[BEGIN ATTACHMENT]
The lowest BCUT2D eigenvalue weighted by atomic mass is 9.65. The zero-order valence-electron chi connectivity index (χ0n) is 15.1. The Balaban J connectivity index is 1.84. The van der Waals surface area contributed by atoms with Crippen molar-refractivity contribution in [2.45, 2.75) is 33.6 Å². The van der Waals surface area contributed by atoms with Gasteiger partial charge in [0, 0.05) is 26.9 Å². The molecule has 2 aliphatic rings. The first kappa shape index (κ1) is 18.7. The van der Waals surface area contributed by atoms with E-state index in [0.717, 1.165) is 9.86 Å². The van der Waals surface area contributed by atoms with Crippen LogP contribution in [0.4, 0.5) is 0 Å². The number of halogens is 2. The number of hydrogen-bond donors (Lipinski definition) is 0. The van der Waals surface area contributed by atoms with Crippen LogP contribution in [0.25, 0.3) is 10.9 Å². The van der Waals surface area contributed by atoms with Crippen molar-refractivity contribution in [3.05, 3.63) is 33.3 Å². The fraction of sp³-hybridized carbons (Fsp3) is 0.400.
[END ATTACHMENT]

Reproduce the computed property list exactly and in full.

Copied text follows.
The lowest BCUT2D eigenvalue weighted by atomic mass is 9.65. The zero-order valence-electron chi connectivity index (χ0n) is 15.1. The Balaban J connectivity index is 1.84. The van der Waals surface area contributed by atoms with Crippen molar-refractivity contribution in [2.45, 2.75) is 33.6 Å². The van der Waals surface area contributed by atoms with Gasteiger partial charge in [0, 0.05) is 26.9 Å². The molecule has 2 aliphatic rings. The first kappa shape index (κ1) is 18.7. The van der Waals surface area contributed by atoms with E-state index in [0.717, 1.165) is 9.86 Å². The van der Waals surface area contributed by atoms with Crippen LogP contribution in [0.4, 0.5) is 0 Å². The number of halogens is 2. The number of hydrogen-bond donors (Lipinski definition) is 0. The van der Waals surface area contributed by atoms with Crippen LogP contribution in [0.25, 0.3) is 10.9 Å². The van der Waals surface area contributed by atoms with Crippen molar-refractivity contribution in [3.05, 3.63) is 33.3 Å². The fraction of sp³-hybridized carbons (Fsp3) is 0.400.